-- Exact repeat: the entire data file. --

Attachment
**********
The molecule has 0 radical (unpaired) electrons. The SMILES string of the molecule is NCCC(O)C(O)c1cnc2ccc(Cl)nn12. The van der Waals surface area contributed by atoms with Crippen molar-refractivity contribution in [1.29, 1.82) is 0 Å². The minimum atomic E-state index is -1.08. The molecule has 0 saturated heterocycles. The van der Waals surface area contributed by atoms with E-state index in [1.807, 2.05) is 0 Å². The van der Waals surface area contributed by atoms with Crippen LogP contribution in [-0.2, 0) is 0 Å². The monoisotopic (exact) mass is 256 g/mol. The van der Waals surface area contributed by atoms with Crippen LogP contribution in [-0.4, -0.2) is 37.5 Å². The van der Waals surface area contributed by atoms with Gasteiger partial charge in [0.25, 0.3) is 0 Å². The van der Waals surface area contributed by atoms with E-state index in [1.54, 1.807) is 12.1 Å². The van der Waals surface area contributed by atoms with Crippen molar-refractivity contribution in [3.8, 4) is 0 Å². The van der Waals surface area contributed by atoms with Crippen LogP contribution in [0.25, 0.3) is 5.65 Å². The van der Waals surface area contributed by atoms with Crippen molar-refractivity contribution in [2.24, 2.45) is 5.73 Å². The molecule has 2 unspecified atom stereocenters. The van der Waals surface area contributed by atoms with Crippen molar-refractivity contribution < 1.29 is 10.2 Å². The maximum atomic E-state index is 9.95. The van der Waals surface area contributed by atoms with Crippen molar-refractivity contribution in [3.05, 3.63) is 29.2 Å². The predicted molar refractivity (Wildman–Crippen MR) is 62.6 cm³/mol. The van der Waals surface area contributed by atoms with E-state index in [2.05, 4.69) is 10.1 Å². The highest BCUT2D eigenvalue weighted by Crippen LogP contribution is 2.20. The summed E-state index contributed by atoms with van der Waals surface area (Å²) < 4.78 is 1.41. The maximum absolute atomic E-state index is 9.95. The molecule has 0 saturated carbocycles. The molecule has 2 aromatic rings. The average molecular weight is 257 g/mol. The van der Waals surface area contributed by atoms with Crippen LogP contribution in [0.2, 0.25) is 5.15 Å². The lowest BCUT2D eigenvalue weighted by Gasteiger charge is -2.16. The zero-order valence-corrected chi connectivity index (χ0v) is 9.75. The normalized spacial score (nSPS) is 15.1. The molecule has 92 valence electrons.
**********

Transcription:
The molecule has 0 radical (unpaired) electrons. The SMILES string of the molecule is NCCC(O)C(O)c1cnc2ccc(Cl)nn12. The van der Waals surface area contributed by atoms with Crippen molar-refractivity contribution in [1.29, 1.82) is 0 Å². The minimum atomic E-state index is -1.08. The molecule has 0 saturated heterocycles. The van der Waals surface area contributed by atoms with E-state index in [1.807, 2.05) is 0 Å². The van der Waals surface area contributed by atoms with Crippen LogP contribution in [-0.2, 0) is 0 Å². The monoisotopic (exact) mass is 256 g/mol. The van der Waals surface area contributed by atoms with Crippen LogP contribution in [-0.4, -0.2) is 37.5 Å². The van der Waals surface area contributed by atoms with Gasteiger partial charge in [0.25, 0.3) is 0 Å². The van der Waals surface area contributed by atoms with E-state index in [1.54, 1.807) is 12.1 Å². The van der Waals surface area contributed by atoms with Crippen molar-refractivity contribution in [3.8, 4) is 0 Å². The van der Waals surface area contributed by atoms with Crippen LogP contribution in [0.25, 0.3) is 5.65 Å². The van der Waals surface area contributed by atoms with Crippen molar-refractivity contribution in [2.24, 2.45) is 5.73 Å². The molecule has 2 unspecified atom stereocenters. The van der Waals surface area contributed by atoms with Crippen molar-refractivity contribution < 1.29 is 10.2 Å². The maximum atomic E-state index is 9.95. The van der Waals surface area contributed by atoms with Crippen molar-refractivity contribution in [3.05, 3.63) is 29.2 Å². The predicted molar refractivity (Wildman–Crippen MR) is 62.6 cm³/mol. The van der Waals surface area contributed by atoms with E-state index in [2.05, 4.69) is 10.1 Å². The highest BCUT2D eigenvalue weighted by Crippen LogP contribution is 2.20. The summed E-state index contributed by atoms with van der Waals surface area (Å²) < 4.78 is 1.41. The maximum absolute atomic E-state index is 9.95. The molecule has 0 saturated carbocycles. The molecule has 2 aromatic rings. The average molecular weight is 257 g/mol. The van der Waals surface area contributed by atoms with Crippen LogP contribution in [0.2, 0.25) is 5.15 Å². The lowest BCUT2D eigenvalue weighted by Gasteiger charge is -2.16. The zero-order valence-corrected chi connectivity index (χ0v) is 9.75. The normalized spacial score (nSPS) is 15.1. The molecule has 92 valence electrons.